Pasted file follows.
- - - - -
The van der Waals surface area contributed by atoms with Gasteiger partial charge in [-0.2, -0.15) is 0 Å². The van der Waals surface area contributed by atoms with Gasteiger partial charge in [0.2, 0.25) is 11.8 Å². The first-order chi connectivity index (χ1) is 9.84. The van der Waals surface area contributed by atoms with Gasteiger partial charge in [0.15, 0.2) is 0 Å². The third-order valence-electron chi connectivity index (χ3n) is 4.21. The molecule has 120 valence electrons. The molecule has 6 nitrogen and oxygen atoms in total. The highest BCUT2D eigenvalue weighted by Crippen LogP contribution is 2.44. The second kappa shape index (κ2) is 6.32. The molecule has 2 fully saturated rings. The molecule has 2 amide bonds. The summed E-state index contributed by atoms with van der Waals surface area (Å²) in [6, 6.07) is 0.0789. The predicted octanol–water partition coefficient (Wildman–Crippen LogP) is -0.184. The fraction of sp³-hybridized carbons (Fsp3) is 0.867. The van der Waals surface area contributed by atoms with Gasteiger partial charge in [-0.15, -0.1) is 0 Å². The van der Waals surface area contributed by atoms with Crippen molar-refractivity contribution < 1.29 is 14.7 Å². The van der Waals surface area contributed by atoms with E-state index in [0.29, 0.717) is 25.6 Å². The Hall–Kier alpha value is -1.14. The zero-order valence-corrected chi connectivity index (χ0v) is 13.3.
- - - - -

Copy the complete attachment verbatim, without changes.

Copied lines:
The van der Waals surface area contributed by atoms with Gasteiger partial charge in [-0.2, -0.15) is 0 Å². The van der Waals surface area contributed by atoms with Gasteiger partial charge in [0.2, 0.25) is 11.8 Å². The first-order chi connectivity index (χ1) is 9.84. The van der Waals surface area contributed by atoms with Gasteiger partial charge in [0.15, 0.2) is 0 Å². The third-order valence-electron chi connectivity index (χ3n) is 4.21. The molecule has 120 valence electrons. The molecule has 6 nitrogen and oxygen atoms in total. The highest BCUT2D eigenvalue weighted by Crippen LogP contribution is 2.44. The second kappa shape index (κ2) is 6.32. The molecule has 2 fully saturated rings. The molecule has 2 amide bonds. The summed E-state index contributed by atoms with van der Waals surface area (Å²) in [6, 6.07) is 0.0789. The predicted octanol–water partition coefficient (Wildman–Crippen LogP) is -0.184. The fraction of sp³-hybridized carbons (Fsp3) is 0.867. The van der Waals surface area contributed by atoms with Gasteiger partial charge in [-0.15, -0.1) is 0 Å². The van der Waals surface area contributed by atoms with Crippen molar-refractivity contribution < 1.29 is 14.7 Å². The van der Waals surface area contributed by atoms with E-state index in [0.29, 0.717) is 25.6 Å². The Hall–Kier alpha value is -1.14. The zero-order valence-corrected chi connectivity index (χ0v) is 13.3.